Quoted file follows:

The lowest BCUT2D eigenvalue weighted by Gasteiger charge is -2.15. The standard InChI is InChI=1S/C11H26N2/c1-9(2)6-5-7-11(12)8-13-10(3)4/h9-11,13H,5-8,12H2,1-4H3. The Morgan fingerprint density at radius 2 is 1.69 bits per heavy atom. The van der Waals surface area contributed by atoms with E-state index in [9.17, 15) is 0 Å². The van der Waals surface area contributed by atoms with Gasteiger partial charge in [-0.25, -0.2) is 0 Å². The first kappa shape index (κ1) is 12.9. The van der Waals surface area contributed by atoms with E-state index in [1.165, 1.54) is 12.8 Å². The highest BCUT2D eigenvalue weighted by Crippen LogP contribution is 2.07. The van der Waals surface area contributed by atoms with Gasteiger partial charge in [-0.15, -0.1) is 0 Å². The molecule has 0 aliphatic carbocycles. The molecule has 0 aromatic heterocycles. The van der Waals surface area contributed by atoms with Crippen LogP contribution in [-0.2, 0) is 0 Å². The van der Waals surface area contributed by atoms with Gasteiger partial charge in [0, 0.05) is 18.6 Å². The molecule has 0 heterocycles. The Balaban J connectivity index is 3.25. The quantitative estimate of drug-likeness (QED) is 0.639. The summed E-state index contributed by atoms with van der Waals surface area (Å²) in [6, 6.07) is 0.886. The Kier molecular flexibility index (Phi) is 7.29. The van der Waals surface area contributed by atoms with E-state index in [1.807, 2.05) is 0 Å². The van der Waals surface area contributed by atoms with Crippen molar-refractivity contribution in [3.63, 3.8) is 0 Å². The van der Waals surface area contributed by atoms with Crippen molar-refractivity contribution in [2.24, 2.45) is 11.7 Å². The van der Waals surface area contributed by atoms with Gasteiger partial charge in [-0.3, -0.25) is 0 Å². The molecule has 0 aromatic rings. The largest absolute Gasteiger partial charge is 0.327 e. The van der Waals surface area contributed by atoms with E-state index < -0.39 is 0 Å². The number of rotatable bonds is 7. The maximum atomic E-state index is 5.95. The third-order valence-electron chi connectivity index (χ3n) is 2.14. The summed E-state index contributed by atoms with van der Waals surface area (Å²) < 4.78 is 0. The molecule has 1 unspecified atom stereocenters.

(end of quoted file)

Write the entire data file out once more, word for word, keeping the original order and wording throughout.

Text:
The lowest BCUT2D eigenvalue weighted by Gasteiger charge is -2.15. The standard InChI is InChI=1S/C11H26N2/c1-9(2)6-5-7-11(12)8-13-10(3)4/h9-11,13H,5-8,12H2,1-4H3. The Morgan fingerprint density at radius 2 is 1.69 bits per heavy atom. The van der Waals surface area contributed by atoms with E-state index in [9.17, 15) is 0 Å². The van der Waals surface area contributed by atoms with Gasteiger partial charge in [-0.25, -0.2) is 0 Å². The first kappa shape index (κ1) is 12.9. The van der Waals surface area contributed by atoms with E-state index in [1.165, 1.54) is 12.8 Å². The highest BCUT2D eigenvalue weighted by Crippen LogP contribution is 2.07. The van der Waals surface area contributed by atoms with Gasteiger partial charge in [-0.15, -0.1) is 0 Å². The molecule has 0 aliphatic carbocycles. The molecule has 0 aromatic heterocycles. The van der Waals surface area contributed by atoms with Crippen LogP contribution in [-0.2, 0) is 0 Å². The van der Waals surface area contributed by atoms with Gasteiger partial charge in [0, 0.05) is 18.6 Å². The molecule has 0 heterocycles. The Balaban J connectivity index is 3.25. The quantitative estimate of drug-likeness (QED) is 0.639. The summed E-state index contributed by atoms with van der Waals surface area (Å²) in [6, 6.07) is 0.886. The Kier molecular flexibility index (Phi) is 7.29. The van der Waals surface area contributed by atoms with E-state index in [1.807, 2.05) is 0 Å². The van der Waals surface area contributed by atoms with Crippen molar-refractivity contribution in [3.63, 3.8) is 0 Å². The van der Waals surface area contributed by atoms with Crippen molar-refractivity contribution in [2.24, 2.45) is 11.7 Å². The van der Waals surface area contributed by atoms with Gasteiger partial charge in [-0.3, -0.25) is 0 Å². The molecule has 0 aromatic rings. The largest absolute Gasteiger partial charge is 0.327 e. The van der Waals surface area contributed by atoms with E-state index < -0.39 is 0 Å². The number of rotatable bonds is 7. The maximum atomic E-state index is 5.95. The third-order valence-electron chi connectivity index (χ3n) is 2.14. The summed E-state index contributed by atoms with van der Waals surface area (Å²) < 4.78 is 0. The molecule has 1 unspecified atom stereocenters.